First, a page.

How Our Imperfect Stories and God's Presence in Them Reveals His Character
I wrote a series for a friend. The series spawned from my personal struggle of being self-frustrated.
Can anyone relate?
It's like I desire certain results (not for anyone else, only me) but the body I have been blessed with, fails to meet my standard.
I used to dwell on how this isn't all there is, and that's true, but I've been pressing into how I can live fully right now.
Join me today for part 1 by reading below!
“You do not have a story until something goes wrong.”
– Steven James, author of Story Trumps Structure
If you’ve ever written a story, you might be familiar with how halfway through, it reroutes itself despite all your attempts to neatly outline and stick with the program.
Like flawed characters in fictional tales, our actual lives often end up on detours, showing us the scenic route of life, yet we inwardly fight it thinking, “This can’t be right.”
It’s disheartening when we show up to give our best, but it turns out looking like a Sunday morning gone wrong, which in our household, isn’t that hard to do.
It looks a lot like good intentions met with harsh realities.
A lot like a night well spent, planning for the morning ahead, only to be sabotaged by dog dung (you never want to come over now right?), pulsating headaches, or missing shoes that were right there—we promise.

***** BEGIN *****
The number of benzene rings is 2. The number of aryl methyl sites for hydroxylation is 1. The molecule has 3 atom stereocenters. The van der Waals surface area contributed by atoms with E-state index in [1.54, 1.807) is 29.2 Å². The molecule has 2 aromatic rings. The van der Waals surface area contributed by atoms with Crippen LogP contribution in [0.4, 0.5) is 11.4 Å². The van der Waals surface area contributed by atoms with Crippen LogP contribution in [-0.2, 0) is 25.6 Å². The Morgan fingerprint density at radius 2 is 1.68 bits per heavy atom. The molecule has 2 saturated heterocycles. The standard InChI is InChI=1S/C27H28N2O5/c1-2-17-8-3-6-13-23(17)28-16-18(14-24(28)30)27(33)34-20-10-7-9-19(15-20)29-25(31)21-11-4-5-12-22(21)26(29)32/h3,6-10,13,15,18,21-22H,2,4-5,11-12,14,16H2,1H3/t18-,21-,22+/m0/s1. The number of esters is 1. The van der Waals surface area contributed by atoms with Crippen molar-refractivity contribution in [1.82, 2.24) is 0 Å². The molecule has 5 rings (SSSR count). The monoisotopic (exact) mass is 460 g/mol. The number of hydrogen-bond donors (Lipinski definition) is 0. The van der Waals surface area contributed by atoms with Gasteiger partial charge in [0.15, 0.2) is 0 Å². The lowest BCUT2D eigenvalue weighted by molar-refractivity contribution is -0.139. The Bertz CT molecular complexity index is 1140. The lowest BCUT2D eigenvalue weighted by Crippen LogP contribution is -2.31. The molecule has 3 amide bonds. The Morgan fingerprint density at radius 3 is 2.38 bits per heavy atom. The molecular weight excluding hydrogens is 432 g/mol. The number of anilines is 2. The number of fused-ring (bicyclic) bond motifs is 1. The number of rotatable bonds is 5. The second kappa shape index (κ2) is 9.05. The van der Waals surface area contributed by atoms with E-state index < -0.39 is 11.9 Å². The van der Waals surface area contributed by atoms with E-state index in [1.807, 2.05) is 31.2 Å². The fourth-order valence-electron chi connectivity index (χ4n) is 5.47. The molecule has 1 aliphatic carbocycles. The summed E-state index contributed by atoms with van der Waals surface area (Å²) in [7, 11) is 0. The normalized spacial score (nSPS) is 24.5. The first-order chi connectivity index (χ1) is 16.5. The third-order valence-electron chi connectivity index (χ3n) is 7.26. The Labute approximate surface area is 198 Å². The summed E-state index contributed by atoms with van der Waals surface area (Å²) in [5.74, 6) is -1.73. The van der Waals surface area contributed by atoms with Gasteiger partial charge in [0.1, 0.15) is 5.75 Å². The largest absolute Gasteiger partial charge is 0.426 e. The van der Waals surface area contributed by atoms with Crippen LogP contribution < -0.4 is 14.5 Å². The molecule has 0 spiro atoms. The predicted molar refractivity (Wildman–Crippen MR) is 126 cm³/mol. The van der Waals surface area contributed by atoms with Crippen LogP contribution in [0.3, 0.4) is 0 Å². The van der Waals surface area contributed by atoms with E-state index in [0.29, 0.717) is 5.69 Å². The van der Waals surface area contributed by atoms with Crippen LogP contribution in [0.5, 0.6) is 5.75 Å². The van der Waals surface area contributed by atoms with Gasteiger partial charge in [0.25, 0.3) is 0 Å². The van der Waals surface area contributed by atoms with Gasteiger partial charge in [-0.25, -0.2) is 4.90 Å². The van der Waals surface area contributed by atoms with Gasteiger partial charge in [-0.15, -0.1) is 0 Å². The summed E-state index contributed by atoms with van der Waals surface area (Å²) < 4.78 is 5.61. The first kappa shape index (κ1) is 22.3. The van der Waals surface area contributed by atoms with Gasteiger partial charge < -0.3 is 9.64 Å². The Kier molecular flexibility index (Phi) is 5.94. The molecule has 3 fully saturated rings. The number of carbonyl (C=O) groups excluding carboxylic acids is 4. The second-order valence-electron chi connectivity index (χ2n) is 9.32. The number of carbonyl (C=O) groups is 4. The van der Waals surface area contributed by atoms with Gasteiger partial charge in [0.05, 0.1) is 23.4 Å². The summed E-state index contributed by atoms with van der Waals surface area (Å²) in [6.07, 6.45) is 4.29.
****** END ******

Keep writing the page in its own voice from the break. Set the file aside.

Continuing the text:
I don’t know about you, but I want life to shimmer and shine like a plump computer animation.
Give me The Land of Oz.
Give me fresh sneakers or that fresh car smell.
Maybe even give me one of those neat spotted turtle shells that Yoshi sports. Heck—give me wings so I can fly to other worlds because staying on the ground is boring.
But you can’t touch computer animation, Oz isn’t real, sneakers don’t last, and don’t get me started on the interiors of vehicles.
Yoshi? He’s my pick out of all the above, but even he got too heavy for his own wings and had to lower to take a breath.
Sometimes, our unglamorous daily-grind-lives seem too simple and unseen, too muddled and unholy to be worthy of having a God-hand in them. But he’s in them, with no regrets.
I've been blessed to share a 3-part series over at speaker + author, Debbie Kittermans. Click here to read the rest of Part 1: Imperfections = Partnership Invitations.